iNPLACENEWS Blog Has MOVED

September 14, 2008

Hey everyone!  From all the staff to all the readers of our blog and the watchers of our live news programming broadcasted live over the internet directly to your desktop, we want to thank you for all your support and participatiion.  We have relocated our blog to iNPLACENEWS.COM.  There you will find all our blogs, including the old posts, your comments you made, the place to download our free desktop player and all of the current news from around the world.  Stay up-to-date on all the current events by watching our broadcasts, reading our blogs, and watching videos-on-demand.  Again, go to iNPLACENEWS.COM for all the newest blogs and the older posts you love to go back to read.  Thank you again for your time, support, and participation.

-iNPLACENEWS


Rage Against The Machine Protests Republican National Convention

September 5, 2008

I think this is a good sign that the fight left in this country is not gone.  Founded on the principles of freedom and individual rights, peaceful ptotest should never be ceased.  In St. Paul, the police pulled the plug on a Rage Against The Machine concert meant to act as a protest to the Republican National Convention.  As you will see in this video, the crowd supports the band as they opt to do an accapella version of a song as a continuation of their right to peaceful protest.  This is America?  Should the state or its police be using tax payers’ dollars to shut down peaceful protest?  NO

Listen to iNPLACENEWS’ exclusive interview with Rage Against The Machine guitarist and founder, Tom Morello, HERE


Video of Gitmo Interrogation of Teen Released

July 15, 2008

A 16-year-old captured in Afghanistan and held at Guantanamo Bay sobs during his questioning, holding up his wounded arms and begging for help in a video released Tuesday that provided the first glimpse of interrogations at the U.S. military prison.

“Help me,” he cries repeatedly in despair.

The 10 minutes of video – selected by Omar Khadr’s Canadian lawyers from more than seven hours of footage recorded by a camera hidden in a vent – shows Khadr weeping, his face buried in his hands, as he is questioned by Canadian intelligence agents over four days in 2003.

The video, created by U.S. government agents at the prison in Cuba and originally marked as secret, provides insight into the effects of prolonged interrogation and detention on the Guantanamo prisoner.

A Canadian Security Intelligence Services agent in the video grills Khadr about events leading up to his capture as an enemy combatant when he was 15. Khadr, a Canadian citizen, is accused of throwing a grenade that killed a U.S. soldier during a 2002 firefight in Afghanistan. He was arrested after he was found in the rubble of a bombed-out compound – badly wounded and near death.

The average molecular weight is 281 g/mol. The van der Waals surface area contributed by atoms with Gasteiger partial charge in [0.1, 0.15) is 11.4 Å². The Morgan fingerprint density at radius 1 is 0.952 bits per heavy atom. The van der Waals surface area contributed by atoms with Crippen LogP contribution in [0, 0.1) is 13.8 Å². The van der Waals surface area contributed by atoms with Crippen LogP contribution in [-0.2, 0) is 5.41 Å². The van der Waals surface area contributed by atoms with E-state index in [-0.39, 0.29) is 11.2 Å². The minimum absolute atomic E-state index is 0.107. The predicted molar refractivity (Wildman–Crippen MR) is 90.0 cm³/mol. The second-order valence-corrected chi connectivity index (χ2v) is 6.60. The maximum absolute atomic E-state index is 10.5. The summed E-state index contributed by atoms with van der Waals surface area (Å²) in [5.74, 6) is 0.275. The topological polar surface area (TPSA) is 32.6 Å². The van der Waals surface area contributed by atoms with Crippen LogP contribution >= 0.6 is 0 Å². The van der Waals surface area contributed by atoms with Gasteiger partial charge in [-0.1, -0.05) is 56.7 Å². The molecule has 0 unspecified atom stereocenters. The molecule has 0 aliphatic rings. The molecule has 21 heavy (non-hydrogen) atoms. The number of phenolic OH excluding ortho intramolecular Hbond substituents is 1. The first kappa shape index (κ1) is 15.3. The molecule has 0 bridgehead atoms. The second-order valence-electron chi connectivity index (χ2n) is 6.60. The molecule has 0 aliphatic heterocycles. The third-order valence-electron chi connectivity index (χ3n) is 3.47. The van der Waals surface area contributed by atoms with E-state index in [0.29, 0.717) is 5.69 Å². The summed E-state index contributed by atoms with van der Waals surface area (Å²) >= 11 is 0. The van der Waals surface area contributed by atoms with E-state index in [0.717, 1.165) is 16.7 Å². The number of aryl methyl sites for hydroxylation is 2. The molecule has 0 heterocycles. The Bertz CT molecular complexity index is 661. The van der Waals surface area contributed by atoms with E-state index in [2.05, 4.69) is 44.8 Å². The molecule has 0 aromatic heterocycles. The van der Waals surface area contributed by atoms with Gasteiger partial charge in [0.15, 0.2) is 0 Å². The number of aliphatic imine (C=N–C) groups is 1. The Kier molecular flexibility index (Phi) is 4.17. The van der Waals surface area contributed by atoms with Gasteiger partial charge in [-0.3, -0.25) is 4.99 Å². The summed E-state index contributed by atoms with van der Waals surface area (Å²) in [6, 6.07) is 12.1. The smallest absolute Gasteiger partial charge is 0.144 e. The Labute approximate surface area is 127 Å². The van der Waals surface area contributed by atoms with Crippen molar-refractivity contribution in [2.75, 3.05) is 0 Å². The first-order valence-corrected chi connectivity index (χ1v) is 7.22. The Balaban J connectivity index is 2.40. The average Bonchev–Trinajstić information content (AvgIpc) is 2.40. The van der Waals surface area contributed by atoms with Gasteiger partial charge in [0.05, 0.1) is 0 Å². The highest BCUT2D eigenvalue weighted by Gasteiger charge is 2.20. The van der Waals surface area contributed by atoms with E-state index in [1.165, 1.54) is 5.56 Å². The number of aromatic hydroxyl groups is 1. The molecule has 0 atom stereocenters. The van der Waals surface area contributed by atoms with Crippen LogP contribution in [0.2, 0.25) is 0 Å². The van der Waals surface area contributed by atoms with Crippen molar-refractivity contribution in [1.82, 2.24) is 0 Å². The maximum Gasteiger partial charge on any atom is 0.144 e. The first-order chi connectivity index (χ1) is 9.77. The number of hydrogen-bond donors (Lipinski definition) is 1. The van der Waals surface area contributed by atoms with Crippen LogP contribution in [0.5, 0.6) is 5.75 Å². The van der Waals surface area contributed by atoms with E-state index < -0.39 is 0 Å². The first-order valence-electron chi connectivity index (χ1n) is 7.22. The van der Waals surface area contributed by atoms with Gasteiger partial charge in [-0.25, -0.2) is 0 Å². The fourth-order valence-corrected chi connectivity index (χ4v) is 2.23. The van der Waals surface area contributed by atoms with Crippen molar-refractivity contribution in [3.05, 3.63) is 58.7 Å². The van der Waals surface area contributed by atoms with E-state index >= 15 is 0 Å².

At one point in the interrogation, Khadr pulls off his orange prisoner shirt and shows the wounds he sustained in the firefight. He complains he cannot move his arms and says he had not received proper medical attention, despite requests.

“They look like they’re healing well to me,” the agent says of the injuries.

“No, I’m not. You’re not here (at Guantanamo),” says Khadr, the son of an alleged al-Qaida financier.

The agent later accuses Khadr of using his injuries and emotional state to avoid the interrogation.

“No, you don’t care about me,” Khadr says.

Khadr also tells his interrogator that he was tortured while at the U.S. military detention center at the Bagram air base in Afghanistan, where he was first detained after his arrest in 2002.

Later on in the tape, a distraught Khadr is seen rocking, his face in his hands.

On the final day, the agent tells Khadr that he was “very disappointed” in how Khadr had behaved, and tries to impress upon him that he should cooperate.

Khadr says he wants to go back to Canada.

“There’s not anything I can do about that,” the agent says.

A Pentagon spokesman, Navy Cmdr. J.D. Gordon, denied that Khadr was mistreated while in U.S. custody. “Our policy is to treat detainees humanely and Khadr has been treated humanely,” Gordon said.

The video is believed to be the first footage shown of the Canadian Security Intelligence Service in action during its 24-year history, offering an unprecedented glimpse into its interrogation strategies. The video was made by U.S. authorities and turned over to Khadr’s defense team, Gordon said. The tapes are U.S. property.